• A growing number of cities are embracing ranked choice voting for elections. My colleague Brianna Lee explores how it works and why supporters say it makes the voting process less toxic
  • Former staffers for City Controller Kenneth Mejia took to social media to accuse him of creating an “uncomfortable” work environment, according to the LA Times. Mejia’s office has denied the accusations and said no senior members of the staff were told about concerns before the complaints were made public.  (Los Angeles Times) 
  • Senator Dianne Feinstein has vowed to return to her work after being diagnosed with shingles. But facing calls to step aside, she has asked that another Democrat be appointed to take her spot on the Senate Judiciary Committee until she is well.
  • The Environmental Protection Agency presented new greenhouse gas emission standards that would ramp up sales of electric vehicles. This follows California's own aggressive directive to cut emissions and embrace EVs. States that produce fossil fuels, like Texas, are already pushing back. Here’s what you need to know
  • Attention high school and college students (and parents/caregivers): the FAFSA application is changing later this year. Federal officials aim to simplify the process. You can comment on the draft of the new version until May 23. 
  • A former California auctioneer named Michael Barzman pleaded guilty to selling dozens of counterfeit Basquiat paintings. The fraudulent artwork was featured in an exhibit in the Orlando Museum of Art. 
  • Calbright College, the only fully online community college in the state, has boosted its reputation a great deal. CalMatters reported on how it  was able to increase student enrollment in such a short period of time.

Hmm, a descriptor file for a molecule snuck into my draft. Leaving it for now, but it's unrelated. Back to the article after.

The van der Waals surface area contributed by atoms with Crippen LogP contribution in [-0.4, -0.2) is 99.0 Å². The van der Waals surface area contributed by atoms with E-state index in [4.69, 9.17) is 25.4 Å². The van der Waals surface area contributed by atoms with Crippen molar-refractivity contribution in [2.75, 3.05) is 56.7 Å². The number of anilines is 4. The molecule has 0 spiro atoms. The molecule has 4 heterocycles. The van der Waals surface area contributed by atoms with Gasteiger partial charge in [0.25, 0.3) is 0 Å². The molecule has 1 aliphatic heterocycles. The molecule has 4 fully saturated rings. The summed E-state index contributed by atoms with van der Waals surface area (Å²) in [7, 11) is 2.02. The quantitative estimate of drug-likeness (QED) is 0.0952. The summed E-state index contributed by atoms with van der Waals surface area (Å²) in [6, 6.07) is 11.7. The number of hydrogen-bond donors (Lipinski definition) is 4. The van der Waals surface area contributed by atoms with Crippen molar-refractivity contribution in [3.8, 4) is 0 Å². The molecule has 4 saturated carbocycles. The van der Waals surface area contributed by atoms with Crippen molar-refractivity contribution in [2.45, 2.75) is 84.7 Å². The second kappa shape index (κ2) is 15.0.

• NPR said it will no longer post from its Twitter accounts after officials with the social media platform labeled the news organization “state-affiliated” media. LAist is following in NPR’s footsteps.
Support for LAist comes from
  • *At LAist we will always bring you the news freely, but occasionally we do include links to other publications that may be behind a paywall. Thank you for understanding! 

Wait! One More Thing...

10 New Coachella Restaurants To Try Out

An image of two-hard shell tacos that colored orange filled with tubular pasta
Tacoroni, I Heart Mac & Cheese
Courtesy of I Heart Mac & Cheese )

Hey fellow foodies. Are you headed to see Frank Ocean, Bad Bunny and all the gang at the Coachella Music Festival? Well, first of all, I’m jealous. But most importantly, LAist has a few new restaurants for you to try out in the desert.

I’m talking about culinary gems like the Wasabi Taco at an Asian-Mexican fusion eatery called Rubery Salsa (I’m curious about the “Don’t Do It” salsa there…) and the Sobrasada Stew at Sol y Sombra. If that doesn’t grab you, how about the special “Waffle Madness'' dessert in a 44-ounce martini glass at Cowboy Cantina (I looked up a picture and it is indeed “madness”). That’s not all you should devour. Check out the rest of the list here.

Help Us Cover Your Community
  • Got something you’ve always wanted to know about Southern California and the people who call it home? Is there an issue you want us to cover? Ask us anything.

  • Have a tip about news on which we should dig deeper? Let us know.